As I was reading Squirrel: The Perfect Low-Fat Local Meat this morning on Epicurious, I could help but wonder – will the squirrel soon be the main draw for Brooklyn butchery classes, as it has been with rabbits? Do I really want my neighbors hunting Pierogi, my backyard squirrel? No sir. No sir, I do not.
They might as well rename it “Hello, Creepy,” because that’s exactly how you’ll feel purchasing Hello Kitty wine, from the moment you ask the sales clerk where to find it, right through to the cash register ring-up, where they will encircle the neck of your bottle with a pendant suitable for a six-year-old. Nothing makes you feel like a pedophile faster than buying a bottle of Hello Kitty Wine.
Kara Newman on SeriousEats, reviewing Hello Kitty Rose.
Normally I would try to find something shut-uppable, but the weather is so nice here in NYC, it’s Friday, and Ms. Newman cracked me up with this opener.
As long as it’s locally sourced, of course.
It is the tyranny of the ingredient. No longer is a successful dish on the American menu about a successful sum of its parts; it is about the parts themselves. Each ingredient is held up and examined like a precisely cut diamond.
Torani Bacon Syrup
“I’ll have a skim grande bacon latte, please.”
(Thanks to Marie for the tip!)
First the Peace Corps, then AmeriCorps, and now: Food Corps. A group of foodies including the Center for Food and Justice at Occidental College and the Community Food Security Coalition, as well as Curt Ellis, the guy who made King Corn, have formed a coalition:
The vision for FoodCorps is to recruit young adults for a yearlong term of public service in school food systems. Once stationed, FoodCorps members will build Farm to School supply chains, expand food system and nutrition education programs, and build and tend school food gardens.
The ultimate goal of the project is to increase the health and prosperity of vulnerable children, while investing in the next generation of farmers.
You can read more about it on their site, or this Washington Post piece. I love the idea of bands of foodies roaming the streets, taking on the school lunch villains across the land! Maybe they can do some practice skirmishes with the Mission: Ready folks. Battlestations!
Poor form, Raspberry Eggplant. Poor. Form.
Pardon me, I just vomited in my original Double Down.
As a full-figured cat, I’ve had my share of food issues over the years. It seems like no matter what I do, it’s hard to lose weight. For one thing, I’m a compulsive eater. Loud noise? I will eat. Raining? Maybe just a little kibble. Just woke up from a nap? Better check the bowl. If there’s no food, I’ll just eat paper or drive everyone crazy by knocking things over and meowing pitifully nonstop.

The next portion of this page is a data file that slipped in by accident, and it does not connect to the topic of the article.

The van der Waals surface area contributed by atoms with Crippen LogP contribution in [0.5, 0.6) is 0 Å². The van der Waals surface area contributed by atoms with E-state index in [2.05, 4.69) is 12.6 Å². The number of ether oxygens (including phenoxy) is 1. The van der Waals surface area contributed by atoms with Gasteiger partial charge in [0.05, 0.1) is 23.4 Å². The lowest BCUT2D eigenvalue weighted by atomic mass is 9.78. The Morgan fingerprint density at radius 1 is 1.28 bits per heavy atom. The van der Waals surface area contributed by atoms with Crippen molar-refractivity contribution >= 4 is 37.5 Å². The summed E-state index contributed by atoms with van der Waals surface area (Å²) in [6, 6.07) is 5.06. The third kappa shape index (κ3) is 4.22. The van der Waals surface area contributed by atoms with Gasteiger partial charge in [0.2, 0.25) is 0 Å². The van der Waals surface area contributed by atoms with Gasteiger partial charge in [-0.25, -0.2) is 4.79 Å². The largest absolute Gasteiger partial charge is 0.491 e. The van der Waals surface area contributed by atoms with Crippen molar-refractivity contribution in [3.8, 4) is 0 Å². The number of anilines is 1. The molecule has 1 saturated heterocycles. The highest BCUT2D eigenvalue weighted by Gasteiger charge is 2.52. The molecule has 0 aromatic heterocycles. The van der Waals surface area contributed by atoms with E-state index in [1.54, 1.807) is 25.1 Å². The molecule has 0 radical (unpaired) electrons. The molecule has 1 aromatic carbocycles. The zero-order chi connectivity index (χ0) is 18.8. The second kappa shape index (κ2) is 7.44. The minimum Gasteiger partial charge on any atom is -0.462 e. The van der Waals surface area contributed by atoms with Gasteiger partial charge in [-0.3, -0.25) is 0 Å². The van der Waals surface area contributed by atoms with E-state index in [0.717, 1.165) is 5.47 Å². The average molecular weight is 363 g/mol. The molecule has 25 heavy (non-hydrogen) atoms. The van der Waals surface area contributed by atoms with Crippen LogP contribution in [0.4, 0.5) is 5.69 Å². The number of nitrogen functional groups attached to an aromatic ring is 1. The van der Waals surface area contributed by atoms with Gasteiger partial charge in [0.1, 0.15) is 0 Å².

It’s really hard because I live with my girlfriend Monster, who is one of those cats who can eat whatever she wants and not gain weight. Her food is up on a windowsill that I can’t reach—when I see her up there eating, it just reminds me of my failures. And I want to eat.
I’ve been working on portion control and got one of those bowls with a timer that feeds me once per day. But I’ve always had trust issues—the timer is set to go off at 6 am, but every morning at about 5:30, I get so worked up at the thought that the battery might be dead or the feeder might be empty that I wake everyone up by MEOWING A LOT and sticking my paw into various mouths if that doesn’t work. I still haven’t lost much weight.
Being a fat cat is no fun. People have no qualms making fun of my size to my face. It’s like they can’t even see my great personality or how freaking cuddly I am. Noo, it’s all about fat cat shaming. Look, you don’t know what my life was like before I came to live here. I have issues.
So when I heard about a Tufts University study (yes I heard about it—cats can’t read) that found many diet pet foods have inaccurate information and may even lead to weight gain, well, it made me feel a little better about the whole thing.
Time now a little nosh before I go back to sleep.